Last week saw National HIV Testing Week take place across England. The high-profile campaign, organised by the government-funded HIV Prevention England (HPE), aims to raise the levels of HIV testing among the country’s most affected groups; specifically gay and bisexual men, and people of African origin.
It also seeks to increase awareness of the facilities available for HIV testing within these groups and challenge the social stigma surrounding getting tested.
As part of the campaign, numerous outdoor ads have been displayed on billboards, buses and bus stops across the country in areas related to these target groups. Some of these can be seen in and around the Manchester Gay Village, featuring the ‘I’m testing’ slogan that champions the main drive of the campaign.
Adverts have also appeared on social media, TV and same-sex dating apps, and the campaign has been endorsed by celebrities such as Graham Norton. Additional testing services have been set up by HIV Prevention England, and free home test kits can be ordered from the Terrence Higgins Trusts at tht.org.uk/itstartswithme. Last year’s National HIV Testing Week saw a significant increase in the number of HIV tests performed at GUM clinics, and it is hoped this year’s week will have built upon this success.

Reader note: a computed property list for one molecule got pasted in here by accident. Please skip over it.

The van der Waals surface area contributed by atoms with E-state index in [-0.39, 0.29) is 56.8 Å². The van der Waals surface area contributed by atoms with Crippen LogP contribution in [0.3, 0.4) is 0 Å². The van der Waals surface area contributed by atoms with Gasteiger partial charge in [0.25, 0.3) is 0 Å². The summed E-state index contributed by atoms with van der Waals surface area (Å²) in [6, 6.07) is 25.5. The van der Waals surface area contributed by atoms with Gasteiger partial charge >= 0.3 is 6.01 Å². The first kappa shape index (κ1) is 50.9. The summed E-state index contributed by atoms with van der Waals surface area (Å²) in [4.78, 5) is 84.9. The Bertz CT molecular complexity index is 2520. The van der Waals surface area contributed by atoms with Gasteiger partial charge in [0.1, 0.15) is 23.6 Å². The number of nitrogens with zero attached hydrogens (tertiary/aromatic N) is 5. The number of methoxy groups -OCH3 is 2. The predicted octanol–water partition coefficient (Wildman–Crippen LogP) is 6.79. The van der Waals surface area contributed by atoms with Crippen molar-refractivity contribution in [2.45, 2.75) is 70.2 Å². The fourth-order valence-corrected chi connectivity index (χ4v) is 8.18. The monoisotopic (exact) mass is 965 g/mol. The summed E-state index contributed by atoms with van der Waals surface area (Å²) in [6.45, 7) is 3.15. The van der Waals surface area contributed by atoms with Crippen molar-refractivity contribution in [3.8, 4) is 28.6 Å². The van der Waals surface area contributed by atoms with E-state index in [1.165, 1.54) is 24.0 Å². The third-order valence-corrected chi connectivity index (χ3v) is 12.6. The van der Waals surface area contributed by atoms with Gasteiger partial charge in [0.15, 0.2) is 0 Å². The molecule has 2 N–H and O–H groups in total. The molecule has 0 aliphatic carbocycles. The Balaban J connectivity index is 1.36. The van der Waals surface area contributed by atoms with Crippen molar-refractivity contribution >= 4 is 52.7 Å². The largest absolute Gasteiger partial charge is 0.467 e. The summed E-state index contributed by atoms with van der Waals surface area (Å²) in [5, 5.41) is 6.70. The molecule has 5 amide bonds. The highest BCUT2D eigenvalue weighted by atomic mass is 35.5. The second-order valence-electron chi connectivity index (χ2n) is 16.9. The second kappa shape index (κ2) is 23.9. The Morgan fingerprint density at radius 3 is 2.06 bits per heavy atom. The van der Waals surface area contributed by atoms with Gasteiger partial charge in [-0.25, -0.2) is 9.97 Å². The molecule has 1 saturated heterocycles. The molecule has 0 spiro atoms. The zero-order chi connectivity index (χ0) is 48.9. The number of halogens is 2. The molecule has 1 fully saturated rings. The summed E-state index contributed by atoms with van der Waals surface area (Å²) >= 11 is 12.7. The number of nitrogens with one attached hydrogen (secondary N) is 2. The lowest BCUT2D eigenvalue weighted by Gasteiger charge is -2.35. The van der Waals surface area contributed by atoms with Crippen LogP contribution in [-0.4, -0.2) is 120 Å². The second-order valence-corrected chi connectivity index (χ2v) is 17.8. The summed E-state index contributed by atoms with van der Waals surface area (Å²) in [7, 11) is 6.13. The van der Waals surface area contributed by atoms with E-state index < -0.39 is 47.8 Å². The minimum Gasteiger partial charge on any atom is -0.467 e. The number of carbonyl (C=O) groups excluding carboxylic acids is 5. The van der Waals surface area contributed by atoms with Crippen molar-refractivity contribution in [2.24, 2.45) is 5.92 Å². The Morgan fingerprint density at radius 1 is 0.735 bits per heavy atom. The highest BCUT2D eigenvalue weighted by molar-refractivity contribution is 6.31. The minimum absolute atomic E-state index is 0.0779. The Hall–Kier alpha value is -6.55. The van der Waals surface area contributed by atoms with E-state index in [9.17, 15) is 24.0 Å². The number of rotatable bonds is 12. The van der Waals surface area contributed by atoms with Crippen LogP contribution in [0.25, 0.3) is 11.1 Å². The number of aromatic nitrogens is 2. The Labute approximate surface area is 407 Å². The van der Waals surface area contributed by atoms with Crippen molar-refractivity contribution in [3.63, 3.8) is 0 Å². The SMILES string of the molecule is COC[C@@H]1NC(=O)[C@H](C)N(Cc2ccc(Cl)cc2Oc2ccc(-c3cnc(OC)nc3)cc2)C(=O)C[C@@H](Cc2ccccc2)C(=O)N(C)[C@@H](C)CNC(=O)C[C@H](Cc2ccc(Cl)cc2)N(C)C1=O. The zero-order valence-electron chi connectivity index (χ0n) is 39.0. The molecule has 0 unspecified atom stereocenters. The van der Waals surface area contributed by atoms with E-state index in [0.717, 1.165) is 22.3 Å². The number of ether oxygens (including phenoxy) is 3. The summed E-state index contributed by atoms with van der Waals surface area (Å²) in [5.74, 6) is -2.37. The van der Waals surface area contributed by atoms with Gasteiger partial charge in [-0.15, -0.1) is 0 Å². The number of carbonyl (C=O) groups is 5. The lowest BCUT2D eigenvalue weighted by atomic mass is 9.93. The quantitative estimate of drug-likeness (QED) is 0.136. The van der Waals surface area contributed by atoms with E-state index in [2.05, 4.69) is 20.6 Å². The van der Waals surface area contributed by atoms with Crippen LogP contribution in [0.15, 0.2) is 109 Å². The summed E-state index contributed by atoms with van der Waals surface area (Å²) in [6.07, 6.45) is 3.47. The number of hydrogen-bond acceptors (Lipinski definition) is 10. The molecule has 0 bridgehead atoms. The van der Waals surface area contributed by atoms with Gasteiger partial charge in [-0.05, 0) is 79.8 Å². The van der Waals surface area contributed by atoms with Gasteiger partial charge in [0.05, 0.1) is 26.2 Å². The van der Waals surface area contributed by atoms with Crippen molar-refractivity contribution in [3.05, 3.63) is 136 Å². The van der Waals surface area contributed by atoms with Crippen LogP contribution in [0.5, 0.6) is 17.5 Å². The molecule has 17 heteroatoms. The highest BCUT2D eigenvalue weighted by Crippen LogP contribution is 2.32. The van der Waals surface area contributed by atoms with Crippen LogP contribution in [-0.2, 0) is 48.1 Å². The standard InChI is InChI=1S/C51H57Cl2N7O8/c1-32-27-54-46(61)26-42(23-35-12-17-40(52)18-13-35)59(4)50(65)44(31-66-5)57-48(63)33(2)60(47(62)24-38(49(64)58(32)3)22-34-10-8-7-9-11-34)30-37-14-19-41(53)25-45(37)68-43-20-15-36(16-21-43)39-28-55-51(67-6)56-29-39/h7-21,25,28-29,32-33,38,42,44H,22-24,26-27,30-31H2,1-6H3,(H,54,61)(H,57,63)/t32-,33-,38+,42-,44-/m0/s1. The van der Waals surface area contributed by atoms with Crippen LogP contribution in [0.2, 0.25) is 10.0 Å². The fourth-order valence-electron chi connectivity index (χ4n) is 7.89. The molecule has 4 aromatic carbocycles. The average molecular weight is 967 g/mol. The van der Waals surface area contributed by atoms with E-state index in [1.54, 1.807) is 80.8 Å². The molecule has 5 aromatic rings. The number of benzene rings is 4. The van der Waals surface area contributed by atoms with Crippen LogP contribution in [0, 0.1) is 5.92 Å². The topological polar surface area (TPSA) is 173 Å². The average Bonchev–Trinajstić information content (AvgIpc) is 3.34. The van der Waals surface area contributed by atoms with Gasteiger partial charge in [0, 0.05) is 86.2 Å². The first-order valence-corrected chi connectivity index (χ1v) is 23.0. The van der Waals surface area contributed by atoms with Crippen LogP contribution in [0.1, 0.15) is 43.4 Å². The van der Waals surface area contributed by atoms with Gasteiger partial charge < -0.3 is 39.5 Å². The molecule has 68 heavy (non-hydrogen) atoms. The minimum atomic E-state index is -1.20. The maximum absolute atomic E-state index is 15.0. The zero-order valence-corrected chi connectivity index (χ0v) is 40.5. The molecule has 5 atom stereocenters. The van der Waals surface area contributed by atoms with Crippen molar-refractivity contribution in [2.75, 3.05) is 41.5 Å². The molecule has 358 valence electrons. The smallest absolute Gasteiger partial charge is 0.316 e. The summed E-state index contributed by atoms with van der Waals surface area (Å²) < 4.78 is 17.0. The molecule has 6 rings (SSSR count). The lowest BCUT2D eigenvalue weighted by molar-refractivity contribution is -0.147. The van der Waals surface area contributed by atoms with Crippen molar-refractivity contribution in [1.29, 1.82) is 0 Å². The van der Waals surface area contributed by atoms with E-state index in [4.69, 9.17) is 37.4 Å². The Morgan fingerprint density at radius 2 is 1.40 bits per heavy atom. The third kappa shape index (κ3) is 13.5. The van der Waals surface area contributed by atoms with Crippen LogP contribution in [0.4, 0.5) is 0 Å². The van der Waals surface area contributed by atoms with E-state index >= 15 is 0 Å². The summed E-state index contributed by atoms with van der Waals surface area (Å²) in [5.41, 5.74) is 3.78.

It is estimated that up to a quarter of all people living with HIV are completely unaware of their infection, and these people risk unknowingly passing the virus on to others if they have unprotected sex. The longer the virus is left untreated, the more havoc it can wreak with the body, cutting the survival chances of infected individuals.
Early treatment can dramatically improve life expectancies, allowing people who are diagnosed with HIV today to live normal-length lives without ever experiencing the onset of AIDS—the terminal stage of the disease. It is hoped that by encouraging early diagnosis through testing, the campaign will help reduce the spread of the disease and allow those already infected to begin treatment.
The campaign is especially relevant in Manchester, which last year had the highest number of HIV cases anywhere in the country outside of London. Manchester further had the highest number of new cases and the highest levels of infection via dirty needles used for injecting drugs of any city in the North West of England.
14 per cent of these new cases—the equivalent of two every week—were in young people aged 15 – 24. The two groups targeted by the campaign together make up around three quarters of all new HIV cases. Gay and bisexual men are particularly at risk, accounting for half of all new cases, and as many as one in 17 gay and bisexual men nationwide are believed to be infected with HIV.